Wednesday, August 26, 2015

Sterculia motifs

I've made a start on the final hanging itself by felting a loose mesh of yarn, threads and wool roving strands.  Laid out like this it covered an area of 2.5 m by about 1.8m as I knew it would shrink considerably once felted, probably to about 60%.

 I used bark colours on the left gradually moving to greens then to yellow and reds of the flowers.


Once felted it had shrunk to about 1.3m by 1m.  I then made a second mesh to layer in front of the first to give it more depth, and added further wool with resists on the left to give the patchy appearance of the Sterculia tree bark (see photos 11.13 and 11.14 in previous post)

At the moment (photo 11.25) the 2 layers are hanging on a metal rod simply woven through the top but I'm thinking of removing the rather solid top edge and forming thinner loops out of the felt mesh itself which will attach on to a clear perspex rod.  The rod is sufficiently flexible that it could bend with the curvature of the office wall.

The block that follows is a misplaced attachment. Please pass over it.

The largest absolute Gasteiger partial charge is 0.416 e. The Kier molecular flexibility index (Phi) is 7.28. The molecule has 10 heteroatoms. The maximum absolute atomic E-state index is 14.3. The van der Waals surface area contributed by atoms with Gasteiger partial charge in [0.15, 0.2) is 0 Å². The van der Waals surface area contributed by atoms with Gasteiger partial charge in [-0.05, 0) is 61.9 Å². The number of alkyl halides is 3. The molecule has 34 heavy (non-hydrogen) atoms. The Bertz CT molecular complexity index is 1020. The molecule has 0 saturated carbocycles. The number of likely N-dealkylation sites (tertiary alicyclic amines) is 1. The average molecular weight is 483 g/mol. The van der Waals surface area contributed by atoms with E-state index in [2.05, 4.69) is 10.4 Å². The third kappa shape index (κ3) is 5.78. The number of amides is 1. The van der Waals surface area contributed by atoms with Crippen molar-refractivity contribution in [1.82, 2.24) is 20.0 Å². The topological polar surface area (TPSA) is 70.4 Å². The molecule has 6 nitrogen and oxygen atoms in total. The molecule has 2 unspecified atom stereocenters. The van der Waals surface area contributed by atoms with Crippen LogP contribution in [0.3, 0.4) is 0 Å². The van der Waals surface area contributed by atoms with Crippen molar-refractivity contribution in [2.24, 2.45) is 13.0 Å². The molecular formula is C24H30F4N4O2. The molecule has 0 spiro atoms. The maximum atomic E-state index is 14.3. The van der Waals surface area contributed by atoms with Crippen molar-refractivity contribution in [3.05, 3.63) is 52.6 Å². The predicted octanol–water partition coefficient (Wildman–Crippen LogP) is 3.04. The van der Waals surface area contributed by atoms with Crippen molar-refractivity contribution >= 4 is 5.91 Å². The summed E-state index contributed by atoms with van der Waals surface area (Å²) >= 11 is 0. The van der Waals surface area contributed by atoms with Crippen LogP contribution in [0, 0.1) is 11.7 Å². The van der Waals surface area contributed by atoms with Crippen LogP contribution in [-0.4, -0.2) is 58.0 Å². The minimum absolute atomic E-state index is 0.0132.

11.26 detail of mesh background
The bark felt looks a little flat compared to the rest of the mesh and so I will be free machining on the 'panels' to create some surface texture before I add motifs.
I've now made a variety of motifs to attach to the mesh - paisley pattern and stylised boat (company logo) in various colours of sheer fabrics (11.27)

11.27 sheer motifs
paisley pattern felt motifs, embroidered and encapsulating shisha mirrors (11.28)
11.28 shisha felted motifs
and the same motif shapes in thin translucent polymer featuring Hindi script (11.29).  These can all be stitched on the mesh
11.29  polymer clay motifs
The polymer clay sheet was created by spreading liquid polymer clay extremely thinly on to the printed newspaper, baked in an oven at 150 degrees C for about 15 minutes (slightly higher temp than normal to give the translucency). Once cooled the paper was removed from the back of the clay by soaking in water then rubbing vigorously to take the paper off.

11.30 soaking the sheet in water
11.31 Cutting out motifs
   The process is a little like paper lamination in which paper printed images are transferred on to sheer fabric.

I anticipate the challenge will be balancing the additional weight of these motifs on the mesh without too much distortion of the hanging occurring.  I don't necessarily want to add them evenly over the mesh as there will be a design focal point which might skew the hanging physically.  Stay tuned....


Max the Lobster said...

Wow Helen you have been busy, its looking amazing can't wait to see more. Must investigate this polymer clay.

Els said...

Oh my Helen, so wonderful to see what steps you had to take !!!
hmmmm even the polymer clay-paper forms : great !